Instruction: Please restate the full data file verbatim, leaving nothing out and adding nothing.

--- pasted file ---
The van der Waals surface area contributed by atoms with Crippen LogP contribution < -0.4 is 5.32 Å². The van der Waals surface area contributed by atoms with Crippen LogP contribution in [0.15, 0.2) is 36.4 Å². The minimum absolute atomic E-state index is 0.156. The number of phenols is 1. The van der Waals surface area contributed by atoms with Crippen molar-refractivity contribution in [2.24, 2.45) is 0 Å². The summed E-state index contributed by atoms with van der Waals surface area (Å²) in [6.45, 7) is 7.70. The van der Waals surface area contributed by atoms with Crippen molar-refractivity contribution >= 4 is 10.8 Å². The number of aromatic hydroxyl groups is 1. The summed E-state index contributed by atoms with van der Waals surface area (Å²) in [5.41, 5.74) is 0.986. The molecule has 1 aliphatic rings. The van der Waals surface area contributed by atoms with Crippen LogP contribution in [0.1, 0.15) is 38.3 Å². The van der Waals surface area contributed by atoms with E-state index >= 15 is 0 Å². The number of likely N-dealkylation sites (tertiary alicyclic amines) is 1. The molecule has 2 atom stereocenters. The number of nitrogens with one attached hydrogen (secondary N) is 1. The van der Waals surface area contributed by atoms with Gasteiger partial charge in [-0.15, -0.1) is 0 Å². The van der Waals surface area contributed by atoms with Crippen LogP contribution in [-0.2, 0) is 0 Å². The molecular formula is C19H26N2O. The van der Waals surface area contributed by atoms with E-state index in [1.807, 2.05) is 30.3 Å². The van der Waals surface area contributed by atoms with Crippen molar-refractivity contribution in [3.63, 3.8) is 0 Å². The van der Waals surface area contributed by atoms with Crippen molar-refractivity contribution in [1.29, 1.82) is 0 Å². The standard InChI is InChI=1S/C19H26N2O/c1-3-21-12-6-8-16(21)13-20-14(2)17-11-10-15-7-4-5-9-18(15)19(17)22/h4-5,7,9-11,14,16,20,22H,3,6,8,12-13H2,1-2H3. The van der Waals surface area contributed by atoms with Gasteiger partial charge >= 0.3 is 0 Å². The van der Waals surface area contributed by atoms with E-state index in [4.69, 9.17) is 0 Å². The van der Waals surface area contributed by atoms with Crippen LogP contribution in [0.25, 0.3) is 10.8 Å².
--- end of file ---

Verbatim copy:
The van der Waals surface area contributed by atoms with Crippen LogP contribution < -0.4 is 5.32 Å². The van der Waals surface area contributed by atoms with Crippen LogP contribution in [0.15, 0.2) is 36.4 Å². The minimum absolute atomic E-state index is 0.156. The number of phenols is 1. The van der Waals surface area contributed by atoms with Crippen molar-refractivity contribution in [2.24, 2.45) is 0 Å². The summed E-state index contributed by atoms with van der Waals surface area (Å²) in [6.45, 7) is 7.70. The van der Waals surface area contributed by atoms with Crippen molar-refractivity contribution >= 4 is 10.8 Å². The number of aromatic hydroxyl groups is 1. The summed E-state index contributed by atoms with van der Waals surface area (Å²) in [5.41, 5.74) is 0.986. The molecule has 1 aliphatic rings. The van der Waals surface area contributed by atoms with Crippen LogP contribution in [0.1, 0.15) is 38.3 Å². The van der Waals surface area contributed by atoms with E-state index >= 15 is 0 Å². The number of likely N-dealkylation sites (tertiary alicyclic amines) is 1. The molecule has 2 atom stereocenters. The number of nitrogens with one attached hydrogen (secondary N) is 1. The van der Waals surface area contributed by atoms with Gasteiger partial charge in [-0.15, -0.1) is 0 Å². The van der Waals surface area contributed by atoms with Crippen LogP contribution in [-0.2, 0) is 0 Å². The molecular formula is C19H26N2O. The van der Waals surface area contributed by atoms with E-state index in [1.807, 2.05) is 30.3 Å². The van der Waals surface area contributed by atoms with Crippen molar-refractivity contribution in [3.63, 3.8) is 0 Å². The van der Waals surface area contributed by atoms with Crippen molar-refractivity contribution in [1.29, 1.82) is 0 Å². The standard InChI is InChI=1S/C19H26N2O/c1-3-21-12-6-8-16(21)13-20-14(2)17-11-10-15-7-4-5-9-18(15)19(17)22/h4-5,7,9-11,14,16,20,22H,3,6,8,12-13H2,1-2H3. The van der Waals surface area contributed by atoms with Gasteiger partial charge >= 0.3 is 0 Å². The van der Waals surface area contributed by atoms with E-state index in [4.69, 9.17) is 0 Å². The van der Waals surface area contributed by atoms with Crippen LogP contribution in [0.25, 0.3) is 10.8 Å².